3 minute read

Why you should use social media to boost your PR engagement

Social media is an effective tool. Not only can you engage instantly and directly with a large amount of your customer base, but you can also shape the narrative and key messaging around your brand and have control over what is posted.

PR is a little different. Using a third-party voice (a journalist) you have to ensure your spokespeople assert their message through their quotes and showcase the key themes you want to be portrayed – but this is certainly not as simple as posting yourself. This third-party voice pushing out your key messages and showing you’re an expert in your field is much more effective – at the end of the day, anyone (bar Donald Trump) can send out a tweet, not everyone can be quoted in the Financial Times.

Those who see your social posts are often likely to be existing customers – unless you somehow manage to make every post go viral. PR however, gives greater brand recognition and allows you to reach a newer, wider audience base.

With both social media and PR offering different types of stakeholder engagement, many organisations will not marry the two together. A business school, for instance, might have a social media team and a communications team who sit in completely different offices and may not even know each other’s names. This is arguably the wrong approach.

→ Read our guide to PR for business schools

To truly maximise the benefits of both – social media allowing you to control the narrative and reach a huge direct base, and PR allowing you to have greater brand endorsement and reach new customers – then you have to have an integrated ‘Social PR’ policy.

Boost engagement in your stakeholder circle

One key approach that this Social PR policy should take is using social media to extend the reach of your PR stories via your followers. Business school students and alumni for example, are incredibly keen to champion their institutions, showcase the positive stories and push out any narratives that shed the school in a good light. Your Social PR strategy should therefore look to share PR stories that give the school great brand recognition on social media and appeal to your current stakeholder audience. These followers are the most likely to comment, share and like your posts, boosting engagement and discussion on your page.

students-1

Engage with potential new customers

If potential students are looking into studying at your school, they will look on your social media channels, see what you’ve been posting and understand more about the business school.

Though graduation photos, awareness days and pictures of the campus get good engagement, they do not tell the full story about a school and the actual expertise a student could learn. A school that posts media coverage where journalists quote leading faculty, speak with current students about their experience, or talk to alumni about how successful they’ve become after studying, is much more likely to interest and impress prospective students. And though you may post a lot of this content yourself, a journalist reporting it gives it a much higher level of credibility and is more persuasive.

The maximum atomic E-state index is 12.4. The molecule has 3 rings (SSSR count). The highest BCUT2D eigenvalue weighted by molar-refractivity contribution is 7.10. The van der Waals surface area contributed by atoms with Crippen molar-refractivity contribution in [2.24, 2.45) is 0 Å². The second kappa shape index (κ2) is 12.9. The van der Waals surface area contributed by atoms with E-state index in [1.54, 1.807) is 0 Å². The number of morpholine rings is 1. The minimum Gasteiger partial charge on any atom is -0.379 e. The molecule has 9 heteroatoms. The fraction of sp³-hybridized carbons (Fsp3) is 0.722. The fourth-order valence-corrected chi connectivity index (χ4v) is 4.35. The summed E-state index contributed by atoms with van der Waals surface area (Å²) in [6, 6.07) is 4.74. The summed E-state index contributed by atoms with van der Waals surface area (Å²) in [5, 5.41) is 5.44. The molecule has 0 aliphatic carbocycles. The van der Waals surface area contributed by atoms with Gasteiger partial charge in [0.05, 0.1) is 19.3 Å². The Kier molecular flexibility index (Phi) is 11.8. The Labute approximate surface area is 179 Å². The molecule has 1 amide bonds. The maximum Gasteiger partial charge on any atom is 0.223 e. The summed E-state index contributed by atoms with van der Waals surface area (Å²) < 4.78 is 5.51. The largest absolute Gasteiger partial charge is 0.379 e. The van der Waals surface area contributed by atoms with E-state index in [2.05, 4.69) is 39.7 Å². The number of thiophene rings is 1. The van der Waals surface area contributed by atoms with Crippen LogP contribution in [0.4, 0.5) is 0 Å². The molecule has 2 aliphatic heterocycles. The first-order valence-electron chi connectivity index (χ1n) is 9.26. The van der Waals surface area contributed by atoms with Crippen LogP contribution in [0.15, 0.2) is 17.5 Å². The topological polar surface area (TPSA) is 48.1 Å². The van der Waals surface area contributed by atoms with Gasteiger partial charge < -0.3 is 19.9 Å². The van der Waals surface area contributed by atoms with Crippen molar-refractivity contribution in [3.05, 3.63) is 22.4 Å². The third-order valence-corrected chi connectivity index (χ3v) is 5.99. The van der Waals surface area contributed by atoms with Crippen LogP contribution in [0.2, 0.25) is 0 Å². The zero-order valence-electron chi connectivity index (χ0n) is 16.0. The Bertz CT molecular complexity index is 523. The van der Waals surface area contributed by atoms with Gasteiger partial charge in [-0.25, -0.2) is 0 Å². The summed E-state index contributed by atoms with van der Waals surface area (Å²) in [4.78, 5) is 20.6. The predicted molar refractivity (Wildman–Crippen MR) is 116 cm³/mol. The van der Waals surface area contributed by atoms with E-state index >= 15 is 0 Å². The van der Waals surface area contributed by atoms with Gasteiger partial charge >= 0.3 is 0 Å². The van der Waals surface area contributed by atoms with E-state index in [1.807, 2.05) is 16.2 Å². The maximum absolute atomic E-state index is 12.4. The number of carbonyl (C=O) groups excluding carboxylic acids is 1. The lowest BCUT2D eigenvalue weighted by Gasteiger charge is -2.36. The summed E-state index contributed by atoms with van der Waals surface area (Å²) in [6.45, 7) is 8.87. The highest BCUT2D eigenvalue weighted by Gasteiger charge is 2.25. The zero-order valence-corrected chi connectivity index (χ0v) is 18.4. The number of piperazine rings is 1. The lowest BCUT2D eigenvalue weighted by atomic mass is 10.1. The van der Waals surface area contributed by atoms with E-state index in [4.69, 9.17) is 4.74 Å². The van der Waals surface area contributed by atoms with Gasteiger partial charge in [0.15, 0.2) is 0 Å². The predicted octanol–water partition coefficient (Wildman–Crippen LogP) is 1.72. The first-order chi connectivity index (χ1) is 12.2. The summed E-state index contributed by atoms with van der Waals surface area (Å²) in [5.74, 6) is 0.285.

Add more detail or promo to existing stories

Though media coverage is fantastic for brand recognition, awareness and communicating your key messages, it is not advertorial. It’s a little more difficult to plug specific products or services or go into incredible depth in these opportunities as journalists are creating an interesting story, not a free advert for your organisation.

However, by using your social media, you could share an interesting story about an alumnus who studied on your programme, and then when posting the link go into more detail about the programme and how future students can apply to the programme too. The same can be done with professors’ commentary and their research papers, or even events or other services.

build on media coverage

Build on stories or add new angles

Adverts are predictable. They say what you want them to say. PR, however, is a little more unpredictable, if you have your messaging correct, and a good spokesperson who is media trained, there won’t be any issues per se. However, it may be that only a portion of your quote is used, where the extended quote gave a lot more context. In the instance that this happens, social media can be used to further explain comments or expand on your side of the story. 

 

It's safe to say social media and PR are both absolutely vital for a fully rounded communications strategy, and the two are certainly not mutually exclusive. By creating an integrated communications approach, where both complement each other, not only will you see greater stakeholder engagement, but also more new customers and greater brand recognition.Is your business school interested in PR and Media Relations support? Let's  talk.

PeterAuthor: Peter Remon

Peter achieves prominence for clients across a breadth and depth of significant publications, from trade specific media like International Finance Magazine and QS TopMBA, to national and international goliaths such as Handelsblatt, Le Monde, US News and World Report, and the Financial Times. He also writes under his own name for key publications such as HRZone, Medium and Data Driven Investor.

 

How to get your business school in the FT

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